My interpretation was that it’s sort of a ‘chicken or egg’ controversy. Does the person have sensory issues which make them seem to have autism… or, is it the autism that creates the unusual sensory responses? Thrown in with all of this… there are questions about the affects of the severity of the autism and the sensory issues.
REFERENCES used here:
Ausderau, K., Sideris, J., Furlong, M., et al
(2014). National Survey of Sensory Features in Children with ASD: Factor Structure of the Sensory Experience Questionnaire; Journal of Autism & Developmental Disorders; V44;915-925.
< My Thoughts > What I am offering here is a powerful story which may capture at this moment, what it is like to have this experience.
A Spot on the Wall, by Martha Sqaresky; eBook 2014 Edition; with < My Thoughts > by Sara Luker
Focused Excerpts from the book (85% indicates location in the Kindle version of the book, instead of page numbers.)
85% Milestone Achievement Center. Age: twenty-one. We had renewed anxiety as more calls arrived at my desk at work, yet government regulations stipulated that in the event of a physical attack, parents had to be notified. As at every school, there can be violent incidents.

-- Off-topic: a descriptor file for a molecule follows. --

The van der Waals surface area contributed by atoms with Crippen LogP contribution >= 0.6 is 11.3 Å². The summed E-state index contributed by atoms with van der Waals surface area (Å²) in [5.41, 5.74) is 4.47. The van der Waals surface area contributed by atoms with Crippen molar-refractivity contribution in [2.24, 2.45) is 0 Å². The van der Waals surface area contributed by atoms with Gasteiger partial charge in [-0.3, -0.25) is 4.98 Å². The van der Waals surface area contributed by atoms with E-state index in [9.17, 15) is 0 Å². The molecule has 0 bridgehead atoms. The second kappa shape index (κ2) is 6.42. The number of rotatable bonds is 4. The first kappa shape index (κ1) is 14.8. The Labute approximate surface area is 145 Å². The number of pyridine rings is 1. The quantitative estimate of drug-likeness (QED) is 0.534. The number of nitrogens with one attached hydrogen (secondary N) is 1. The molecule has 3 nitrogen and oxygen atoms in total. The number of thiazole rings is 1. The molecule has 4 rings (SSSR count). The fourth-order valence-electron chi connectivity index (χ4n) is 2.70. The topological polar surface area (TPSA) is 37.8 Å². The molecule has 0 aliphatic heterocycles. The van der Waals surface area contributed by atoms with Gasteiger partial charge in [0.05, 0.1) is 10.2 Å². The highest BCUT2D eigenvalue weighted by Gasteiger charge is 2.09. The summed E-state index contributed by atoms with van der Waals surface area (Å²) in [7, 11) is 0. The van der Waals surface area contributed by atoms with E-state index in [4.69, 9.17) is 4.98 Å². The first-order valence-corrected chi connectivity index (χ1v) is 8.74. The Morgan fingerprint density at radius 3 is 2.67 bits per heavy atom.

Greg had no concept of violence. If he entered someone’s space, he expected that someone to step back and make a new space.
If Greg entered the space of someone with anxiety issues before a teacher or aide spotted a problem, he got hit. It was fast, and it was unexpected.
85% Greg’s fingers showed evidence of his own personal attacks. For years during tantrums, he bit his fingers. Calluses built up to the point that when we held his hand, we felt the hard spots on each side of his index fingers.
To better understand why Greg exhibited this self-injurious behavior, I compared it to cutting. Cutters seek a release from the emotional pain that they are experiencing, and may cut on impulse.